I recently received oral sex from a man about 40 years old who probably who may have had a lot of partners. I had a LEEP about 12 years ago. All of my paps have been normal for years and HPV tests have been negative for years. With all of the recent media coverage, my anxiety has gone through the roof. Do you think that I exposed this man to possible HPV? How likely is is that I am still contagious after all of these years? My doctor told me that this is not something that I should disclose to partners at this point. What is your advice? I tried to follow the advice of my doctor but am somehow feeling very guilty about it. What is the incidence of oral cancer related to HPV? I hope you relieve some of this horrible anxiety I am feeling. What is your advice for those out in the dating world? So many men have never even heard of this and I hate to be the one with all of the information to share. Yikes!!
Welcome to the Forum. I'll be glad to provide our perspective on this. First your LEEP- it's ancient history and does not need to be disclosed to future partners. Your multiple follow-up tests and evaluations provide proof that this is not an active problem and has been dealt with successful.
As for risk, the answer is the same. If he's had multiple other partners there is little chance that he has not already had HPV. Please remember, this is an infection that nearly everyone gets and that few people have complications from. You were one of that latter group and are living proof of how well screening programs work for detecting these rare problems and preventing them from advancing.
The issue of oral HPV is a topic of ongoing research and much of the recent hype, particularly in light of Michael Douglas' recent statements on the matter is speculative concern about what remains a very, very infrequent problem for the millions and millions of people regularly exposed to genital HPV through oral sex. I have pasted several past comments made by Dr. Handsfield on the subject that summarize and repeat our perspective provided in my comments above.
I'm losing sleep over this. Would your advice be to not advise future partners of my previous LEEP for dysplasia? Or is it best to reveal this information? When I have revealed it, the guy had no knowledge of it and I had to explain the whole thing. What are the chances that I could pass the HPV virus even though I've been negative for years? Sorry....sleepless in Denver tonight.......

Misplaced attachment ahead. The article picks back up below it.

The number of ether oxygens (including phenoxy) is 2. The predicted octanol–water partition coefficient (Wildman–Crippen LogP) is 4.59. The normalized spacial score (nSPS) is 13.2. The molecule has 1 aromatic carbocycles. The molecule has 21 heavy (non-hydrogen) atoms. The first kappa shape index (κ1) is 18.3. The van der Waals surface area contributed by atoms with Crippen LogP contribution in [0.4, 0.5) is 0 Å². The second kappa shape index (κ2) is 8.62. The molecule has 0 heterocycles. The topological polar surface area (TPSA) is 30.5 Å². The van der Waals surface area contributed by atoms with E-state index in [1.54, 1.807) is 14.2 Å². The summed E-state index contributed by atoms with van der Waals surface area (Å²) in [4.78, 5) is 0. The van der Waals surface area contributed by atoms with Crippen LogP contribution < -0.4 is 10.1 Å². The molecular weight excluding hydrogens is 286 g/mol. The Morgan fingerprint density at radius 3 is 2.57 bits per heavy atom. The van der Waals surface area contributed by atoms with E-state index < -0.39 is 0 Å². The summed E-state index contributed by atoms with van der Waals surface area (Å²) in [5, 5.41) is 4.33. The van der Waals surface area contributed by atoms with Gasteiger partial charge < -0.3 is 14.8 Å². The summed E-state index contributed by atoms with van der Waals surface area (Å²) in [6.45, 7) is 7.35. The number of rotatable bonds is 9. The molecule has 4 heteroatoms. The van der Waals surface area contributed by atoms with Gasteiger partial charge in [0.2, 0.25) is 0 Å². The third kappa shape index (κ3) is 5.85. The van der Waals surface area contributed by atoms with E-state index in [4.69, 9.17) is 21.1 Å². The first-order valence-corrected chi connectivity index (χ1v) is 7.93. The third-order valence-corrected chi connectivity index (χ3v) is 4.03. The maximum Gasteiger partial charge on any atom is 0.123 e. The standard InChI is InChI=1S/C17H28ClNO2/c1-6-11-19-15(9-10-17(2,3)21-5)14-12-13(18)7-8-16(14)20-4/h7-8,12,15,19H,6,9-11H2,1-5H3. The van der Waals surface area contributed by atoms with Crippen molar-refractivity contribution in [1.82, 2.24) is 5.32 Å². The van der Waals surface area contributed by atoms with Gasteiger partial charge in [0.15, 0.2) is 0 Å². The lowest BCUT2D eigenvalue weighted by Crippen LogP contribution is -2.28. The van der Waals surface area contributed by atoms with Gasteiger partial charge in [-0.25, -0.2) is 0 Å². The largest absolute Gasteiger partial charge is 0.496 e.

This was answered in the 3rd sentence of my original answer -"First your LEEP- it's ancient history and does not need to be disclosed to future partners. Your multiple follow-up tests and evaluations provide proof that this is not an active problem and has been dealt with successful. "
Alright, this same man who gave me oral sex I have seen a few times. I was giving him a hand job and felt something near the head of his penis. Am not sure if its bumps or what. I did not give him oral sex but spit on my fingers several times and then touched his penis for lubrication. My tongue touched my fingers which touched his penis. We slept together naked once but did not have vaginal sex. I know you can't diagnose what is on his penis, but what if it was a wart? Could I get oral warts from this? He came on my chest so is there a possibility of getting warts there too? How do you ask a man about this without seeming too overly concerned? Could I have oral HPV now?
I think you are worrying entirely too much about the possiblity of HPV and these sorts of "what if" questions serve no purpose. Virtually everyone has or will get HPV, most commonly in a genital location but from time to time at other locations as well. Should you get it, so what? Your own experience is a superb example of how continuuing medical care can help detect and prevent progression in those rare instances in which HPV infections do go on to increase risk for compications, including malignancy. Such interventions prevent prevent the rare complications orf HPV which occur in a small minority of people. Living in fear of HPV will only create anxiety and constrain your own sexual health. My colleague, Dr. Handsfield likes to occasionally create longer, blog-like responses to concerns we hear frequently from our clients. I will post a link to that response below.
Yes, there are a variety of normal.irregularities and bumps which are normally present on the penis. As far as asking, I think a direct, non-judgemental approach ight be best, i.e. "what is this" rather than a judgemental questions such as "are these warts?". Before you ask, I also suggest you carefully consider what you are going to do with the information, realizing that there is a good chance your partner might say "I don't know>.".
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